Groundbreaking For New District 3 HQ
City, Neighbors Break Ground On New Cincinnati Police District 3 HQ
New Site Designed To Better Serve 14 Neighborhoods On City's West Side
Today, the City of Cincinnati joined with neighborhood leaders and local students to break ground on the new Police District 3 Headquarters, the city's first new police station to be built since the 1970s.
Located at 2300 Ferguson Road near Glenway Avenue, the new Police District 3 station will proudly serve 14 neighborhoods: East Price Hill, East Westwood, English Woods, Lower Price Hill, Millvale, North Fairmount, Riverside, Roll Hill, Sayler Park, Sedamsville, South Cumminsville, South Fairmount, West Price Hill and Westwood.
City officials noted that the site was strategically selected because of its central location in the district's most densely populated areas. Plan Cincinnati, the first comprehensive plan in 30 years, helped guide a public input process that resulted in the Ferguson Road site.
The new facility replaces the existing station on Warsaw Avenue, which was built in 1908. While beautiful, the Warsaw building has become technologically and physically insufficient. At 39,000 square feet, the new facility more than doubles the space of the previous facility and will include community gathering space and public art.
"It used to be that when cities built civic buildings like this, they were places the community could come together," Mayor Mark Mallory said. "With District 3, we're doing that again. We want people to come here and feel comfortable coming here with their neighbors."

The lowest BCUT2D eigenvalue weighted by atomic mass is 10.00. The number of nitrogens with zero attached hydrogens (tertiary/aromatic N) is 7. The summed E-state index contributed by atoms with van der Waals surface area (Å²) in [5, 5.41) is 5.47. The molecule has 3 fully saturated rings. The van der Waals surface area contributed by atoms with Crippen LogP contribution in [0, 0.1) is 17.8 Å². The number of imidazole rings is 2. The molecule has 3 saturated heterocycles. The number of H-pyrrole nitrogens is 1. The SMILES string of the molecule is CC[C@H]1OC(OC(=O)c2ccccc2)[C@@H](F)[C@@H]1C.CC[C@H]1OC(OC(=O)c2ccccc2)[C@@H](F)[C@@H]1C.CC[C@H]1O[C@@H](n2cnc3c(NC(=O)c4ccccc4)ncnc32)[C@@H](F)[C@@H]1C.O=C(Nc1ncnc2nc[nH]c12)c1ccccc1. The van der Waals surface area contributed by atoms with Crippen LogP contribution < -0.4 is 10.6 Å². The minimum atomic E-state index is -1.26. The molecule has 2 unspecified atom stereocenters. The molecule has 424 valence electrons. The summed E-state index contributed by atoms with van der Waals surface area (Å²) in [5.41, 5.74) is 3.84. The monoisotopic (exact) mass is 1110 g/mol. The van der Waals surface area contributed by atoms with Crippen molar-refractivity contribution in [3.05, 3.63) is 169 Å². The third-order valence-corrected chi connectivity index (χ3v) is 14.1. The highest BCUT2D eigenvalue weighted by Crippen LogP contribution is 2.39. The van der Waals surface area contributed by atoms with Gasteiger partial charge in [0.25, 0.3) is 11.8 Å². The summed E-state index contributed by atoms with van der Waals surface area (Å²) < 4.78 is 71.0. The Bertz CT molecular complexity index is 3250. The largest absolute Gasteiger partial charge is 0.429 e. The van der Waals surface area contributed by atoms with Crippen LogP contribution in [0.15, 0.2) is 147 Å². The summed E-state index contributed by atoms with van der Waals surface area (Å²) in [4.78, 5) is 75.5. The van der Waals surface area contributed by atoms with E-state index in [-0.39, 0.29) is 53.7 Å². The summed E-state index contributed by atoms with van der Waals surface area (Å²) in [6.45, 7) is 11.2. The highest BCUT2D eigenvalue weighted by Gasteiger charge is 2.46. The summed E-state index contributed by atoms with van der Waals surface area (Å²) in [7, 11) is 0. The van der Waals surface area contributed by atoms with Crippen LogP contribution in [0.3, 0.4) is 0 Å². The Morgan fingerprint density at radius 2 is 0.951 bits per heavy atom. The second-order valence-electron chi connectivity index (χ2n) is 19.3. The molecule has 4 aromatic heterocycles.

In addition to city officials, District 3's Citizens on Patrol and students from Dater Montessori, Dater High School, and Western Hills High School celebrated the groundbreaking.
District 3 is being built to the highest sustainable design status and will achieve LEED Platinum status. Beyond LEED credentials, the facility (potentially using PACE financing) is designed to achieve Net Zero Energy Consumption (meaning the facility will generate as much energy as it consumes).
Other notable environmental capabilities include a high performance building envelope, which will exceed code requirements to reduce energy demands; geothermal mechanical systems; and solar panels. The site is located at the high point of MSD’s Lick Run Valley project and will reduce potable water consumption by 30%. Onsite bioretention cells and strategic use of site design materials will also be used to alleviate the burden on the existing combined sewer overflow system.
Small businesses are going to be a big part of construction, too: The Design/Build teams were asked to exceed current standards, and as planned, this project anticipates 36.2% Small Business Enterprise inclusion – possible the highest percentage of a city project to date.